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The Neurosciences Research Program


An original thought at Zurich airport
Gerald Edelman Scientist
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The interest in cell adhesion molecules was at its peak in about 1974. I'd spoken about the sciences of recognition which are to my mind evolution itself – development, immunology, and finally the brain... and finally neuroscience. And by that I mean in every case there is a kind of confrontation with an unknown which is solved in one way or another, depending on the mechanics of the system. And I told you that I was deeply influenced by this idea of population thinking, which I think pervades all of these efforts in one way or another, although not everybody would agree with me about that, particularly about the brain. So, as time went on, it became more and more obvious to me that I was going to have to bite the bullet and confront, not only the origin of anatomy which is morphogenesis, but the origin of function and dynamics and all of the things that go along with having a brain. I'd always been interested in this but obviously was filled with trepidation at the thought of having to go near it.

I will date the beginnings of my theoretical interest to an airport crisis which happened in Zurich. In those days we didn't travel as much as we do these days, but a fair amount of my time was spent going back and forth to various places and particularly to Europe, and it was in the Zurich airport that I missed a plane. Now, you have to understand that the texture of travel was quite different then. There was not the same degree of terrorism and fear of it and so you could sort of say, 'Well, you know, I'll wait for another plane.' Well, in this case I couldn't because I'd had the last plane of the day, and I was quite irritated with myself for not showing up on time, but I did have what I think is an original thought. It was: stop being so compulsive, don't worry about going to a hotel; just hang around the airport the way the kids do; sit in a corner and write down your thoughts about the brain. And that's exactly what I did. I stayed there for something like six hours of that effort, and another two hours before I could get another plane. And, in that time, I wrote down what were the skeletal aspects of a theory, a global brain theory. How does the higher order brain work? How does a vertebrate function? And I have to say that this was prompted by two things: the first is my work in embryogenesis which was very focused on the nervous system and on how you made neuroanatomy, and I'll come to that in a moment. The other was the fact that I was a very early member of the Neurosciences Research program.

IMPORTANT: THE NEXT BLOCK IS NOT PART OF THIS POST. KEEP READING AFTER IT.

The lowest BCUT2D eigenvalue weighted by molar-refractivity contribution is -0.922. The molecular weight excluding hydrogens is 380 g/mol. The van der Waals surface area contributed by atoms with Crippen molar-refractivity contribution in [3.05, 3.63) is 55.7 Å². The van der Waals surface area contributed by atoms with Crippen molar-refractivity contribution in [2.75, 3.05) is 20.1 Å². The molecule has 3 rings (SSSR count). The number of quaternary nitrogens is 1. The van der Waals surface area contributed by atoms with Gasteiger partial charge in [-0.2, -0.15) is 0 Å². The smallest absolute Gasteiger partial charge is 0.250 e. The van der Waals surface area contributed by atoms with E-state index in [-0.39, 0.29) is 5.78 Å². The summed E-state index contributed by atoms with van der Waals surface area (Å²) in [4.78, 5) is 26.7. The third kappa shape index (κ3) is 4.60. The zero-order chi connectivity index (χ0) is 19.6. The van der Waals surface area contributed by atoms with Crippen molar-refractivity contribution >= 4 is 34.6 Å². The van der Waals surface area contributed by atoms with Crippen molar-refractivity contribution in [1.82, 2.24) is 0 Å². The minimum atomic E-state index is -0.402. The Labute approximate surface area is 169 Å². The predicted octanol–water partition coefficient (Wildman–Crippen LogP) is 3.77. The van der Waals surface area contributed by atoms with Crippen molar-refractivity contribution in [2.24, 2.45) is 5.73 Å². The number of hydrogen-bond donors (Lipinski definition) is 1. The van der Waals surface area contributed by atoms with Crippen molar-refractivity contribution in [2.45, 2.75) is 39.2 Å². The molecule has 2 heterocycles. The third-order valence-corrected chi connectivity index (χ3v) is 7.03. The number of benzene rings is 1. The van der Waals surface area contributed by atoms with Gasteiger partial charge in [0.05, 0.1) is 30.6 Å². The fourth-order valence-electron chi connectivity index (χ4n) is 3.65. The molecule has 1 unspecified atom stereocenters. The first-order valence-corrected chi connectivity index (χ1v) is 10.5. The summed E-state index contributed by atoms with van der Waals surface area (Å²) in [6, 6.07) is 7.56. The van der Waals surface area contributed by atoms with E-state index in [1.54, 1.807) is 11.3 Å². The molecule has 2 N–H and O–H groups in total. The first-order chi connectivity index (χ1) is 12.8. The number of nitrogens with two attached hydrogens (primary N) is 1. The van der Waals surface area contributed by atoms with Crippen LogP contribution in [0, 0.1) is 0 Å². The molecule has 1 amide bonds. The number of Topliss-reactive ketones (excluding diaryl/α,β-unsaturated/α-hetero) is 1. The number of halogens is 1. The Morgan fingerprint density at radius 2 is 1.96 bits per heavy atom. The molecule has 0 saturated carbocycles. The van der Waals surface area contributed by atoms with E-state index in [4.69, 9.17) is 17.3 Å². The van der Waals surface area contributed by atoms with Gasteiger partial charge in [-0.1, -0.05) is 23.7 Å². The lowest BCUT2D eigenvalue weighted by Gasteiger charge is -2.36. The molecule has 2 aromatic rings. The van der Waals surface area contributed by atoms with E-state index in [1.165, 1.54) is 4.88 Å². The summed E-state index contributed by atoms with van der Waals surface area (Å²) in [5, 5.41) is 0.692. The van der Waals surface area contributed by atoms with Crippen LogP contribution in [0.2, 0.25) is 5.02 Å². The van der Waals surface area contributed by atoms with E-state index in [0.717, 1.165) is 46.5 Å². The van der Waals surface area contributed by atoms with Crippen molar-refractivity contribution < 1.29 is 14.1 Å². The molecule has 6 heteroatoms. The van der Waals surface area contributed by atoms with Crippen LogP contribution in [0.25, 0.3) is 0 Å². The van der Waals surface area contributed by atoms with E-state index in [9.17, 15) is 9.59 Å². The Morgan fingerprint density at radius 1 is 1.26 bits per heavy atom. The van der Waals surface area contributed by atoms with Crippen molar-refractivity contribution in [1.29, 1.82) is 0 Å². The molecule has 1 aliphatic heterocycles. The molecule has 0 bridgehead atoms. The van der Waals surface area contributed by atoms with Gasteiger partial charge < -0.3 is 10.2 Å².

US biologist Gerald Edelman (1929-2014) successfully constructed a precise model of an antibody, a protein used by the body to neutralise harmful bacteria or viruses and it was this work that won him the Nobel Prize in Physiology or Medicine in 1972 jointly with Rodney R Porter. He then turned his attention to neuroscience, focusing on neural Darwinism, an influential theory of brain function.

Listeners: Ralph J. Greenspan

Dr. Greenspan has worked on the genetic and neurobiological basis of behavior in fruit flies (Drosophila melanogaster) almost since the inception of the field, studying with one of its founders, Jeffery Hall, at Brandeis University in Massachusetts, where he received his Ph.D. in biology in 1979. He subsequently taught and conducted research at Princeton University and New York University where he ran the W.M. Keck Laboratory of Molecular Neurobiology, relocating to San Diego in 1997 to become a Senior Fellow in Experimental Neurobiology at The Neurosciences Institute. Dr. Greenspan’s research accomplishments include studies of physiological and behavioral consequences of mutations in a neurotransmitter system affecting one of the brain's principal chemical signals, studies making highly localized genetic alterations in the nervous system to alter behavior, molecular identification of genes causing naturally occurring variation in behavior, and the demonstration that the fly has sleep-like and attention-like behavior similar to that of mammals. Dr. Greenspan has been awarded fellowships from the Helen Hay Whitney Foundation, the Searle Scholars Program, the McKnight Foundation, the Sloan Foundation and the Klingenstein Foundation. In addition to authoring research papers in journals such as "Science", "Nature", "Cell", "Neuron", and "Current Biology", he is also author of an article on the subject of genes and behavior for "Scientific American" and several books, including "Genetic Neurobiology" with Jeffrey Hall and William Harris, "Flexibility and Constraint in Behavioral Systems" with C.P. Kyriacou, and "Fly Pushing: The Theory and Practice of Drosophila Genetics", which has become a standard work in all fruit fly laboratories.

Tags: 1974

Duration: 2 minutes, 52 seconds

Date story recorded: July 2005

Date story went live: 24 January 2008